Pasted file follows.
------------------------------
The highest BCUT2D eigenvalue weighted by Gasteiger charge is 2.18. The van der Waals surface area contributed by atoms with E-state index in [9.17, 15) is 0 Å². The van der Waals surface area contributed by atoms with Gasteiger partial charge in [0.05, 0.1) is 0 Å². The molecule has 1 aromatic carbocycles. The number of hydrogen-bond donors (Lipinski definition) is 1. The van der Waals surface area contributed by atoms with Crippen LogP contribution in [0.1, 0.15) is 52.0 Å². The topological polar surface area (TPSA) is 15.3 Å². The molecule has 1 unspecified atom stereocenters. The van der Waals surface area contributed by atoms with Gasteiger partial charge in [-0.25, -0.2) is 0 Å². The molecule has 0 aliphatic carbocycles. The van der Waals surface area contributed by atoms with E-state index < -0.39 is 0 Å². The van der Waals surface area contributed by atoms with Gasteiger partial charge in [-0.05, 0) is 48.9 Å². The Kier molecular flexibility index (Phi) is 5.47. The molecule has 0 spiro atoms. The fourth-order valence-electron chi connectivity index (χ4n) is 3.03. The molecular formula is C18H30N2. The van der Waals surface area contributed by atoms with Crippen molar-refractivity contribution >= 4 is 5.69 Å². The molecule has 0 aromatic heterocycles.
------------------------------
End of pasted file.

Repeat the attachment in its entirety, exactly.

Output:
The highest BCUT2D eigenvalue weighted by Gasteiger charge is 2.18. The van der Waals surface area contributed by atoms with E-state index in [9.17, 15) is 0 Å². The van der Waals surface area contributed by atoms with Gasteiger partial charge in [0.05, 0.1) is 0 Å². The molecule has 1 aromatic carbocycles. The number of hydrogen-bond donors (Lipinski definition) is 1. The van der Waals surface area contributed by atoms with Crippen LogP contribution in [0.1, 0.15) is 52.0 Å². The topological polar surface area (TPSA) is 15.3 Å². The molecule has 1 unspecified atom stereocenters. The van der Waals surface area contributed by atoms with Gasteiger partial charge in [-0.25, -0.2) is 0 Å². The molecule has 0 aliphatic carbocycles. The van der Waals surface area contributed by atoms with E-state index < -0.39 is 0 Å². The van der Waals surface area contributed by atoms with Gasteiger partial charge in [-0.05, 0) is 48.9 Å². The Kier molecular flexibility index (Phi) is 5.47. The molecule has 0 spiro atoms. The fourth-order valence-electron chi connectivity index (χ4n) is 3.03. The molecular formula is C18H30N2. The van der Waals surface area contributed by atoms with Crippen molar-refractivity contribution >= 4 is 5.69 Å². The molecule has 0 aromatic heterocycles.